About disposing of failed devices and media containing data

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Overview

See below for UISO guidance about the best procedures for destroying devices or media containing data, including potential solutions and possible risks. The overall objective is to minimize the risk of personal injury and data exposure.

Guidelines

CD-ROM/DVD media

The most effective method for destroying CD-ROM/DVD media is to use a paper shredder-rated tool. Large batches of CDs that do not contain critical data can be destroyed using a CD "dimpler". (Degaussing is ineffective with optical media such as DVDs and CDs.)

Risk: Breaking CD media by bending it or striking it with force can result in bodily injury from flying debris.

Magnetic tape

A degausser, appropriately rated for the type of tape media you need to erase, is the best way to remove data from a backup tape.

Risk: Merely breaking the case of a tape cartridge does not remove the data on the tape media, and doing so can result in bodily injury from flying debris.

Note:
Since a degausser that meets the performance requirements set forth by the National Security Agency/Central Security Service (NSA/CSS) can be cost-prohibitive, departments may wish to take advantage of campuswide disposal options instead.

Hard drives and mobile devices

For devices and media such as hard drives, mobile devices, and flash media, the most effective method of destruction is the use of a shredder or drive crusher.

Risk: Destruction of devices using a drill can result in bodily injury from flying debris.

Disposal options

All campuses

For a list of contracted service providers for document destruction services, including destruction of paper and all types of media, see Document Storage and Destruction (requires IU Login).

IU Bloomington

IU Surplus on the Bloomington campus accepts many types of electronic media (including hard drives, floppy disks, and tapes) for destruction. IU departments pay a discounted rate compared to the general public. For details, contact IU Surplus.

Note:
IU Surplus does not accept paper for shredding.

IUPUI

IUPUI Surplus offers shredding services; see Surplus Hard Drive/Data Shredding Program.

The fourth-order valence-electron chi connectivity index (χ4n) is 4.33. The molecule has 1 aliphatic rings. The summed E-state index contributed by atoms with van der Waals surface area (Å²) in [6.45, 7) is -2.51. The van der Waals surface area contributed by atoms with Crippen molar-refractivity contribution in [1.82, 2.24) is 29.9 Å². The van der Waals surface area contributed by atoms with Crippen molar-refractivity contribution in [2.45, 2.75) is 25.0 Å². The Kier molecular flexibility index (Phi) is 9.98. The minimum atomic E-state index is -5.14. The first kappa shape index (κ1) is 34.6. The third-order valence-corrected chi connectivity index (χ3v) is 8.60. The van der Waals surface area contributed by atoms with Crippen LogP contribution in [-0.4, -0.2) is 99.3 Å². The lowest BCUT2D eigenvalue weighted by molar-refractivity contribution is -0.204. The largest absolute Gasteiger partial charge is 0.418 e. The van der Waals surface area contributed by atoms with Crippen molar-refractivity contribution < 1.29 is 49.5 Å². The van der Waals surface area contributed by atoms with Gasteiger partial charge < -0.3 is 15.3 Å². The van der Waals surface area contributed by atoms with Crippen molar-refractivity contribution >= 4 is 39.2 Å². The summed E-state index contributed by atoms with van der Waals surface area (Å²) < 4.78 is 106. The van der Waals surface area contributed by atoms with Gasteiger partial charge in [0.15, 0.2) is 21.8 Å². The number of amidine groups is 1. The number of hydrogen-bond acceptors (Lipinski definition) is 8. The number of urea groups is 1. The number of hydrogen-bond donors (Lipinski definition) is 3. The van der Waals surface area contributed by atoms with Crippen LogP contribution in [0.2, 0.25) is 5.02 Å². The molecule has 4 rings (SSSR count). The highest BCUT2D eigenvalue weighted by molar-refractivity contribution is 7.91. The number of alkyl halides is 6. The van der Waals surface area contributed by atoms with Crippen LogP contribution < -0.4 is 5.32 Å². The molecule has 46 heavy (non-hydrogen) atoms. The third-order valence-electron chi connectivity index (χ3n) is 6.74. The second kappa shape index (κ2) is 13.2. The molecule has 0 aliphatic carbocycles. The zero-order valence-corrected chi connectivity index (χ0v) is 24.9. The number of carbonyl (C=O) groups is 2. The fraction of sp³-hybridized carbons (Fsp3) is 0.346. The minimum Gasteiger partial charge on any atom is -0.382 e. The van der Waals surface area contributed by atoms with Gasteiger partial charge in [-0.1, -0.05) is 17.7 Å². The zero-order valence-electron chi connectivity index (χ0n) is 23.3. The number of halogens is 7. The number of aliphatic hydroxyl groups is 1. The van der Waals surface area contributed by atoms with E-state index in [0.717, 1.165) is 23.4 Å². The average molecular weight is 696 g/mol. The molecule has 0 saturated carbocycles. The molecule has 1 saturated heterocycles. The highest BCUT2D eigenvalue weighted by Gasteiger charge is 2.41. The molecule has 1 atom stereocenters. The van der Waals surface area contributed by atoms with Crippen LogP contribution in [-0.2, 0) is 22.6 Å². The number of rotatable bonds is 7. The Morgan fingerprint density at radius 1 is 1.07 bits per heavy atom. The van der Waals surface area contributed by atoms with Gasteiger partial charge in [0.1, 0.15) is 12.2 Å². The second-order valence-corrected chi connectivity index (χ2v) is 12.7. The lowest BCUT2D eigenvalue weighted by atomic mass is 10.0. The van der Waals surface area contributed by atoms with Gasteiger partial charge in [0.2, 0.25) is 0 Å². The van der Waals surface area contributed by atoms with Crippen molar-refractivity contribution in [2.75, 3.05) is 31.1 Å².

Regional campuses

Departments on regional campuses may transport drives or devices to IUB or IUPUI to be shredded. Considerations include:

  • Risk to an individual while traveling.
  • Risk to IU should devices be lost or stolen while being transported, resulting in a data exposure.
  • Frequency of travel: Unwiped nonfunctional devices should not sit for longer than 90 days.
  • Selection of an appropriate person to transport the devices: IU full-time, non-student employees may transport failed devices for disposal.
    • The employee who will transport the devices should understand the potential sensitivity of the data that may reside on the devices and the risk to IU in the event of a data exposure.
    • The employee should take appropriate precautions to protect the devices, such as keeping the vehicle locked when unattended and stowing the devices out of sight.
    • The employee should take as direct a route as possible to the location of the drive shredder while avoiding unnecessary stops, overnight stays, or side trips.
  • Include a printed list of devices and their serial numbers with the shipment and keep a copy for your reference. Request acknowledgment of receipt and destruction of the devices from Surplus.
  • Consider using an approved courier:
    • FedEx Custom Critical (preferred)
    • USPS (critical data must be specified)
    • World Courier

Alternatives

Campuses and departments may choose to purchase their own drive shredder. Shredders cost approximately $10,000 or more.

Campuses and departments could use a crusher instead, but should select a model that crushes a significant portion of the surface area of a device to assure that no drive platens are missed, and, should it be used for mobile devices, to assure destruction of memory chips. One such hard drive crusher is the Phiston MediaVise Compact Hard Disk Drive Destroyer from Phiston Technologies. Once shredded or crushed, the drive may be recycled through the university’s approved e-waste vendor.

Note:
Most drive shredders/crushers will not accept larger-sized mobile devices.

Additional considerations

As always, communicate any incident involving potential data exposure or breach to it-incident@iu.edu.

Get help

Contact the UISO for a consultation if you have questions about properly disposing of devices and media containing data.

This is document bgsa in the Knowledge Base.
Last modified on 2024-03-27 12:38:03.